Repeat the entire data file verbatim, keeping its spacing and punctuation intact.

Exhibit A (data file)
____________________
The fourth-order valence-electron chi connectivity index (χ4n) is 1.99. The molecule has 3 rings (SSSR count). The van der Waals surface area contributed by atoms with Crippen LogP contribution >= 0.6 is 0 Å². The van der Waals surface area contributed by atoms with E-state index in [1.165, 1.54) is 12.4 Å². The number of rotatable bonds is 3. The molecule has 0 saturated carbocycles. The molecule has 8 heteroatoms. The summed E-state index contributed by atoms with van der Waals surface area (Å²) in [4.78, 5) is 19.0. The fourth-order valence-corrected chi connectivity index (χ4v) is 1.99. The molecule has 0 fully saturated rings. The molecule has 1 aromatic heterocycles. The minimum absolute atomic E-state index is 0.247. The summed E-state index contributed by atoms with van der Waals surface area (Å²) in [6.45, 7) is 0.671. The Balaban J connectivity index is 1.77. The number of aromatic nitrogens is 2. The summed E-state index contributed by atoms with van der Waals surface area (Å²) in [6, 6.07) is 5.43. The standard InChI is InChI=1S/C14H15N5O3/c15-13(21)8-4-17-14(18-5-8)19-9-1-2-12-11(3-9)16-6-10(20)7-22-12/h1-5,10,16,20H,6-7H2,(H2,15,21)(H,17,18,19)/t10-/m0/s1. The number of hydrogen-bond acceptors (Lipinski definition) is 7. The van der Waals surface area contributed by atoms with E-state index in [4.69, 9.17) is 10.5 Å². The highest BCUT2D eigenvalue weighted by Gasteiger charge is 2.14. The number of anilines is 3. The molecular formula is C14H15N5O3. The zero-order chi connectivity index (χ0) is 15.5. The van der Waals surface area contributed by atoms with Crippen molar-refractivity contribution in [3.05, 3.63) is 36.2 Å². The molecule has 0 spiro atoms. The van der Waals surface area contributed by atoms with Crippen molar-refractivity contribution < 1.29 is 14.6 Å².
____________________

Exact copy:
The fourth-order valence-electron chi connectivity index (χ4n) is 1.99. The molecule has 3 rings (SSSR count). The van der Waals surface area contributed by atoms with Crippen LogP contribution >= 0.6 is 0 Å². The van der Waals surface area contributed by atoms with E-state index in [1.165, 1.54) is 12.4 Å². The number of rotatable bonds is 3. The molecule has 0 saturated carbocycles. The molecule has 8 heteroatoms. The summed E-state index contributed by atoms with van der Waals surface area (Å²) in [4.78, 5) is 19.0. The fourth-order valence-corrected chi connectivity index (χ4v) is 1.99. The molecule has 0 fully saturated rings. The molecule has 1 aromatic heterocycles. The minimum absolute atomic E-state index is 0.247. The summed E-state index contributed by atoms with van der Waals surface area (Å²) in [6.45, 7) is 0.671. The Balaban J connectivity index is 1.77. The number of aromatic nitrogens is 2. The summed E-state index contributed by atoms with van der Waals surface area (Å²) in [6, 6.07) is 5.43. The standard InChI is InChI=1S/C14H15N5O3/c15-13(21)8-4-17-14(18-5-8)19-9-1-2-12-11(3-9)16-6-10(20)7-22-12/h1-5,10,16,20H,6-7H2,(H2,15,21)(H,17,18,19)/t10-/m0/s1. The number of hydrogen-bond acceptors (Lipinski definition) is 7. The van der Waals surface area contributed by atoms with E-state index in [4.69, 9.17) is 10.5 Å². The highest BCUT2D eigenvalue weighted by Gasteiger charge is 2.14. The number of anilines is 3. The molecular formula is C14H15N5O3. The zero-order chi connectivity index (χ0) is 15.5. The van der Waals surface area contributed by atoms with Crippen molar-refractivity contribution in [3.05, 3.63) is 36.2 Å². The molecule has 0 spiro atoms. The van der Waals surface area contributed by atoms with Crippen molar-refractivity contribution < 1.29 is 14.6 Å².